We’re sure that you’ve seen pink eggs in Thai markets or grocery stores before. Have you ever wondered what they are? The Thai name for the pink egg is ไข่เยี่ยวม้า (khai yiao ma) which actually translates to “horse urine egg”. There is a common misconception or “myth” that these eggs used to be made by soaking them in horse urine. Thankfully this isn’t actually true, but the myth likely came from the fact that the pink egg has a smell of ammonia that many people aren’t used to. The pink egg is a Thai variation of a century egg or thousand year old egg – an Asian tradition that involved preserving the egg for several weeks or months using a process that combines clay, ash, salt, quicklime and rice hulls. This particular preparation method for eggs originated in Thailand. The result completely transforms the egg – while it is pink on the outside, the pink egg is actually greenish-black or dark brown once peeled. Some people are put off by the smell – it has a somewhat pungent smell, but we guarantee the taste isn’t as bad as it may initially seem!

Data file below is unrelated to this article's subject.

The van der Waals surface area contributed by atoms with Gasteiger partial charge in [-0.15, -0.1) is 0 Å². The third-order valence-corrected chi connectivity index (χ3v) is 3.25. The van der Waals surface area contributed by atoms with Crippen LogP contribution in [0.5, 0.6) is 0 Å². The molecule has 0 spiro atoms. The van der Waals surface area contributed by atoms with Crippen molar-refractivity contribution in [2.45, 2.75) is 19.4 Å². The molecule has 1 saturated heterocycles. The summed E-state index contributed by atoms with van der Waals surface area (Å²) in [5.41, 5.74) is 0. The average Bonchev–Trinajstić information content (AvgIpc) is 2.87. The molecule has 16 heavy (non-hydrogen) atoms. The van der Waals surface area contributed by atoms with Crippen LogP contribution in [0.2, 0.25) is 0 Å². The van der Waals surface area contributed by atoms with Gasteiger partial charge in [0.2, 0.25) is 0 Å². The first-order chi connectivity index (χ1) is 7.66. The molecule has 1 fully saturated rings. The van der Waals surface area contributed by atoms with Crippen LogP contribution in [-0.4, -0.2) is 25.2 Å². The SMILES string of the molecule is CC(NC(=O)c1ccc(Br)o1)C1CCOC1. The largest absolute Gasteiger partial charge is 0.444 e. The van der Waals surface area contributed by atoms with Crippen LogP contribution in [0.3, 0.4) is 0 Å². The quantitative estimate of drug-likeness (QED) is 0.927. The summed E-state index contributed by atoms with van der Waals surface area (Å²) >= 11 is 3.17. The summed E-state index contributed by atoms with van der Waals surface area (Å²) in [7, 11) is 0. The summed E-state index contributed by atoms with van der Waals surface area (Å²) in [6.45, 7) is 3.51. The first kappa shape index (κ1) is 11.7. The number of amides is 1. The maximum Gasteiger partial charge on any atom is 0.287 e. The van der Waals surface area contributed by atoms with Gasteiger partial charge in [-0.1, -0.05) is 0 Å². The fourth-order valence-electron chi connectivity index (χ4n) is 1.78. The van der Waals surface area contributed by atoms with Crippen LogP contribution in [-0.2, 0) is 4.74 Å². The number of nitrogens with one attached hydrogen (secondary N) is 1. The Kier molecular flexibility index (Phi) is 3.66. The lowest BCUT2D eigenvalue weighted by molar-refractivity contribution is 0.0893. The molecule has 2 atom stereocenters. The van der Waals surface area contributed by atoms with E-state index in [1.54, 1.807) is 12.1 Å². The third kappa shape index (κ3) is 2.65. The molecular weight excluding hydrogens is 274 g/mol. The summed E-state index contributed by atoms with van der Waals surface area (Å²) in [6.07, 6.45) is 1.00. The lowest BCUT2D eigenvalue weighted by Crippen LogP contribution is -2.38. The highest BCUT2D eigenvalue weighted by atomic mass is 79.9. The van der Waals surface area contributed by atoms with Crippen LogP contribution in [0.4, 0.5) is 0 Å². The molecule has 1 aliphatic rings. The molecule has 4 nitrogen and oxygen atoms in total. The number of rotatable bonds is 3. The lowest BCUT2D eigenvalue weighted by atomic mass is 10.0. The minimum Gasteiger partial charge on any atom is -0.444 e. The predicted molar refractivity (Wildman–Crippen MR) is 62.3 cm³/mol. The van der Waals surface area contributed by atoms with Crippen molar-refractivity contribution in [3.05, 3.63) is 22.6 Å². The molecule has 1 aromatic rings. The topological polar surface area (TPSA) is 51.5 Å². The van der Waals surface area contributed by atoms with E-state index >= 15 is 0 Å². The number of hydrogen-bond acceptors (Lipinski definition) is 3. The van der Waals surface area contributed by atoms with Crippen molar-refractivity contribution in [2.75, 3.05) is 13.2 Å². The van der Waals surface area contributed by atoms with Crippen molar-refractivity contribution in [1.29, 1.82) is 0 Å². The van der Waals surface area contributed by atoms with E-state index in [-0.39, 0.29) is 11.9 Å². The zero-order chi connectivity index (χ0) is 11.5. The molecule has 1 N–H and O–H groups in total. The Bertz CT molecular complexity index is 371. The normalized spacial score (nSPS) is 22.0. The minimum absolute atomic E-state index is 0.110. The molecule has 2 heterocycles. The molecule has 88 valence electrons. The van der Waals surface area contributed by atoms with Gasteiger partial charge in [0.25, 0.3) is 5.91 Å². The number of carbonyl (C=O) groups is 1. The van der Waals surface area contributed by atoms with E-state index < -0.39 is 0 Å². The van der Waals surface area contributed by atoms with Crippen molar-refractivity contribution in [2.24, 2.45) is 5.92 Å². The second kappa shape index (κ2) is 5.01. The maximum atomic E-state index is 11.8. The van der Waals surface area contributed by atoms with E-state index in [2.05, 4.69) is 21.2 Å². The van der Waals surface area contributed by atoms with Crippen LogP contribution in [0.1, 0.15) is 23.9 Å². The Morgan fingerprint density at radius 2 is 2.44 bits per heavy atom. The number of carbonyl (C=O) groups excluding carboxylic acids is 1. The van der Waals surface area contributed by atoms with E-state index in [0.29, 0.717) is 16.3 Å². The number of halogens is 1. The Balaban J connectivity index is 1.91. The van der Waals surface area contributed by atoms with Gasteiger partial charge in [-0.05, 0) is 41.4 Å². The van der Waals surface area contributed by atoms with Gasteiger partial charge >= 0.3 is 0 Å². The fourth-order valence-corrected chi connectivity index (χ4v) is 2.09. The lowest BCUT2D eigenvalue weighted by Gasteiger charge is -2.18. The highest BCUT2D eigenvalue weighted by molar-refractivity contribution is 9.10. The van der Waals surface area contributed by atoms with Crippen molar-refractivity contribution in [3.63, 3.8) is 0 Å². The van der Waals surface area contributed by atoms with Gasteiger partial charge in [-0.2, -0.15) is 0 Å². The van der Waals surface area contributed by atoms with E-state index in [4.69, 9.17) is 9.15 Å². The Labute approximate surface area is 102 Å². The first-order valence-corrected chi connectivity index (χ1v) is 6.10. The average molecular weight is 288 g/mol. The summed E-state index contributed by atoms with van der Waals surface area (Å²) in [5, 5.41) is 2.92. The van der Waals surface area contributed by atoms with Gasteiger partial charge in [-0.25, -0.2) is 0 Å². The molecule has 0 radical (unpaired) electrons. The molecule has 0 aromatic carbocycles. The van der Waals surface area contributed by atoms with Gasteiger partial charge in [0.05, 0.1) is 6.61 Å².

There are several uses for the pink egg or century egg in Thai food. Sometimes it’s eaten on it’s own as a snack. Alternatively it can be added to other Thai food dishes in order to add some additional flavor to the mix, like grapao (holy basil stir fry). Are you up for the challenge? It’s simple – all you have to do is try a pink egg! This is a fun challenge that is suitable for people of all ages, and it gives your group the chance to try something new together. Who knows, you may end up loving how the pink egg tastes! And if not, at least you’ll leave with plenty of laughs and good memories.